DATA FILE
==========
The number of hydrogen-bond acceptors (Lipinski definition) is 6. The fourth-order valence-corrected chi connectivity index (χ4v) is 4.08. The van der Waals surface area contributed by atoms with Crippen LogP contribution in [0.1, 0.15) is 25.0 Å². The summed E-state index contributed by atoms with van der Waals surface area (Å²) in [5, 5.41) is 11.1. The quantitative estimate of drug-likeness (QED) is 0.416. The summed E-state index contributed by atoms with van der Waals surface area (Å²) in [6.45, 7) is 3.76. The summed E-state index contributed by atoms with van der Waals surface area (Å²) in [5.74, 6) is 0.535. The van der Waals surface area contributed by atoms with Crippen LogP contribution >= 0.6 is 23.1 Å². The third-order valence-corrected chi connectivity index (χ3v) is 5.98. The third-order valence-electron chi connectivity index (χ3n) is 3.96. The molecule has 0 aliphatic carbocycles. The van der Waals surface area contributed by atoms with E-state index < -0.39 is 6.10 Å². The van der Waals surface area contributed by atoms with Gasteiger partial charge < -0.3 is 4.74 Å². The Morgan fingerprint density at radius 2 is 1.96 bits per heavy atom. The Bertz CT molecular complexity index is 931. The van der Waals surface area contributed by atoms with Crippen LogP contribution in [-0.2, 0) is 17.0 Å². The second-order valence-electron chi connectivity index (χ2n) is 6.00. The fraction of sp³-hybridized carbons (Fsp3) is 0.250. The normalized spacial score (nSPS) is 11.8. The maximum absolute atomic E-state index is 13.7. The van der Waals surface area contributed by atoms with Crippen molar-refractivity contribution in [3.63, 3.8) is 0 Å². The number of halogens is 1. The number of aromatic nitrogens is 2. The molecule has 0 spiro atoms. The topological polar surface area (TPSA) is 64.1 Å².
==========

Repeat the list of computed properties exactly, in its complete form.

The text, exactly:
The number of hydrogen-bond acceptors (Lipinski definition) is 6. The fourth-order valence-corrected chi connectivity index (χ4v) is 4.08. The van der Waals surface area contributed by atoms with Crippen LogP contribution in [0.1, 0.15) is 25.0 Å². The summed E-state index contributed by atoms with van der Waals surface area (Å²) in [5, 5.41) is 11.1. The quantitative estimate of drug-likeness (QED) is 0.416. The summed E-state index contributed by atoms with van der Waals surface area (Å²) in [6.45, 7) is 3.76. The summed E-state index contributed by atoms with van der Waals surface area (Å²) in [5.74, 6) is 0.535. The van der Waals surface area contributed by atoms with Crippen LogP contribution >= 0.6 is 23.1 Å². The third-order valence-corrected chi connectivity index (χ3v) is 5.98. The third-order valence-electron chi connectivity index (χ3n) is 3.96. The molecule has 0 aliphatic carbocycles. The van der Waals surface area contributed by atoms with E-state index < -0.39 is 6.10 Å². The van der Waals surface area contributed by atoms with Gasteiger partial charge < -0.3 is 4.74 Å². The Morgan fingerprint density at radius 2 is 1.96 bits per heavy atom. The Bertz CT molecular complexity index is 931. The van der Waals surface area contributed by atoms with Crippen LogP contribution in [-0.2, 0) is 17.0 Å². The second-order valence-electron chi connectivity index (χ2n) is 6.00. The fraction of sp³-hybridized carbons (Fsp3) is 0.250. The normalized spacial score (nSPS) is 11.8. The maximum absolute atomic E-state index is 13.7. The van der Waals surface area contributed by atoms with Crippen molar-refractivity contribution in [3.63, 3.8) is 0 Å². The number of halogens is 1. The number of aromatic nitrogens is 2. The molecule has 0 spiro atoms. The topological polar surface area (TPSA) is 64.1 Å².